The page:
# Rational Equations

Rational equations feature at least one fraction in which the numerator and denominator are polynomials. Such equations are categorized as rational because they can be expressed as the ratio of two polynomials. Specifically, rational equations have the following form:

\[\frac{P(x)}{Q(x)}=0\]

where \(P(x)\) and \(Q(x)\) are polynomials and \(Q(x) \neq 0\).

The key distinction between rational and irrational equations lies in their structure. Rational equations consist of fractions with polynomials in both numerator and denominator and can always be expressed as a ratio of two polynomials. Irrational equations feature roots of various orders and solutions that cannot be described as rational numbers. These roots are represented using radical notation and an index that indicates their order. This fundamental difference is crucial to understanding the nature of these equations. For example:

\[\frac{1}{2x-1}\]

is a *rational equation* since the variable \(x\) appears in a polynomial of the first degree in the denominator.

\[\frac{1}{\sqrt{2x-1}}\]

is an irrational since the variable is inside a root.

## Solving method

The first step to solving rational equations is determining the values that make the denominators zero. These values are not allowable solutions because they lead to an indeterminate form.

The sequent step entails determining the least common multiple (LCM) of the polynomials in all the denominators and finding the solutions for the polynomials in the numerator.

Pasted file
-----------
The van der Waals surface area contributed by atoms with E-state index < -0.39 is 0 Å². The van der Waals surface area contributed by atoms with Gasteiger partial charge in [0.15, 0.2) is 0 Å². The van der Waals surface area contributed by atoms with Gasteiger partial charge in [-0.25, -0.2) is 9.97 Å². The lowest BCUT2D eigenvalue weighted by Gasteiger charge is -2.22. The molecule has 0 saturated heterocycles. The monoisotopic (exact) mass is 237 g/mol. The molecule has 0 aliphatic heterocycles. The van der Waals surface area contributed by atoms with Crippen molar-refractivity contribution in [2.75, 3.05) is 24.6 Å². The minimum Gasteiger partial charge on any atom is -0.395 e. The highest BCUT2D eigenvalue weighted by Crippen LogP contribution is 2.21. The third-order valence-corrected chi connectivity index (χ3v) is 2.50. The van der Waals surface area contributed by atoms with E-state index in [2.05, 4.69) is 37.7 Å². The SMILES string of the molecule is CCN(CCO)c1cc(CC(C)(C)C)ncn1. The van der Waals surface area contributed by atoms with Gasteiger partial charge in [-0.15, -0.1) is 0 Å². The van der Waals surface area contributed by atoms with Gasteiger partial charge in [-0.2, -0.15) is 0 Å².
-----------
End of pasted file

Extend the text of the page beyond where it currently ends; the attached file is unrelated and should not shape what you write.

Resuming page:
In the final stage of the process, removing the values that nullify the denominators and, subsequently, validating the acceptability of the remaining solutions to evaluate their admissibility in light of the given conditions is necessary.

## Example

Solve the rational equation: \[\frac{1}{x+1} + \frac{1}{x+2} = 0\]

The first step to solving these equations is determining the values that make the denominators zero. These values are not allowable solutions because they lead to an indeterminate form:

\begin{align} x+1 = 0 \quad\quad x = -1\\[0.5em] x+2 = 0 \quad\quad x = -2\\[0.5em] \end{align}

Values for which \(x = -1\) and \(x = -2\) must be excluded from the solutions because they would make the denominators zero.

Now let’s proceed with the calculations and obtain:

\begin{align} &\frac{x+2}{(x+1)(x+2)} + \frac{x+1}{(x+1)(x+2)} = 0\\[1em] & \frac{x+2+x+1}{(x+1)(x+2)} = 0\\[1em] &\frac{2x+3}{(x+1)(x+2)} = 0 \end{align}

Let’s find solutions that set the numerator \(2x+3 = 0\) and then check their validity. The equation is reduced to a first-degree linear equation, which admits a unique solution \(\large{x = -\frac{3}{2}}\). The solution is not among the values that nullify \(x\) in the denominator; therefore, it is an admissible solution. Finally, we substitute the solution into the initial equation and verify whether equality holds.

\begin{align*} \frac{1}{{-\frac{3}{2}+1}} + \frac{1}{{-\frac{3}{2}+2}} &= 0\\[1em] \frac{1}{{-\frac{1}{2}}} + \frac{1}{{\frac{1}{2}}} &= 0\\[1em] +2-2 &=0 \end{align*}

The equality is verified, therefore \(x = \large(-\frac{3}{2})\) is the solution of the equation.

The solution to the equation is: \[x= – \frac{3}{2}\]

That shown is a very simple example of resolution. Generally, the resolution principle works as outlined above, but there can be more complex cases. The key is to ensure that the solutions found are admissible by excluding any values of the unknown that nullify the denominator, regardless of its form.

Practice solving the rational equations proposed in the exercise module.